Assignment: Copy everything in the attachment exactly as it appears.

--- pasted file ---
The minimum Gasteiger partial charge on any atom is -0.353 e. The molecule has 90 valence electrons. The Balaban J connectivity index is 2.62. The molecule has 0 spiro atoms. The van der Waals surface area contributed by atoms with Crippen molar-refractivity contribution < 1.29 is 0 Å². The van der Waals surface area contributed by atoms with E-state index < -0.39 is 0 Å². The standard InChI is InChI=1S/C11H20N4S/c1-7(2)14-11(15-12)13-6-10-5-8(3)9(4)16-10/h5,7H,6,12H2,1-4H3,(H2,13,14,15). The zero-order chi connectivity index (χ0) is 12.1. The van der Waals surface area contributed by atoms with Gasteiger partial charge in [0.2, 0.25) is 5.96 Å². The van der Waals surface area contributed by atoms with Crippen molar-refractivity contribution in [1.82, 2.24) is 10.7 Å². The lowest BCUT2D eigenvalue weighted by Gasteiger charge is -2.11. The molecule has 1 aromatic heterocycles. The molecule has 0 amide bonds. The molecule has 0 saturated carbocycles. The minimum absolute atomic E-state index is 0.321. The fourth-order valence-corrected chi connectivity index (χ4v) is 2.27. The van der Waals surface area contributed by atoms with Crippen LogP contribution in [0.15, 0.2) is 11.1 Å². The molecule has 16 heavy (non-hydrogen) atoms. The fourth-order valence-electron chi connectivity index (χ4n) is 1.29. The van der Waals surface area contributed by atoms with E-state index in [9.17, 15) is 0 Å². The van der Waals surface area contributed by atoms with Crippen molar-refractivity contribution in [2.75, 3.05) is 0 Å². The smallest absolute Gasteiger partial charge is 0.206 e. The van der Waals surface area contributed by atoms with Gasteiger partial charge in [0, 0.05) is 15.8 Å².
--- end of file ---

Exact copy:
The minimum Gasteiger partial charge on any atom is -0.353 e. The molecule has 90 valence electrons. The Balaban J connectivity index is 2.62. The molecule has 0 spiro atoms. The van der Waals surface area contributed by atoms with Crippen molar-refractivity contribution < 1.29 is 0 Å². The van der Waals surface area contributed by atoms with E-state index < -0.39 is 0 Å². The standard InChI is InChI=1S/C11H20N4S/c1-7(2)14-11(15-12)13-6-10-5-8(3)9(4)16-10/h5,7H,6,12H2,1-4H3,(H2,13,14,15). The zero-order chi connectivity index (χ0) is 12.1. The van der Waals surface area contributed by atoms with Gasteiger partial charge in [0.2, 0.25) is 5.96 Å². The van der Waals surface area contributed by atoms with Crippen molar-refractivity contribution in [1.82, 2.24) is 10.7 Å². The lowest BCUT2D eigenvalue weighted by Gasteiger charge is -2.11. The molecule has 1 aromatic heterocycles. The molecule has 0 amide bonds. The molecule has 0 saturated carbocycles. The minimum absolute atomic E-state index is 0.321. The fourth-order valence-corrected chi connectivity index (χ4v) is 2.27. The van der Waals surface area contributed by atoms with Crippen LogP contribution in [0.15, 0.2) is 11.1 Å². The molecule has 16 heavy (non-hydrogen) atoms. The fourth-order valence-electron chi connectivity index (χ4n) is 1.29. The van der Waals surface area contributed by atoms with E-state index in [9.17, 15) is 0 Å². The van der Waals surface area contributed by atoms with Crippen molar-refractivity contribution in [2.75, 3.05) is 0 Å². The smallest absolute Gasteiger partial charge is 0.206 e. The van der Waals surface area contributed by atoms with Gasteiger partial charge in [0, 0.05) is 15.8 Å².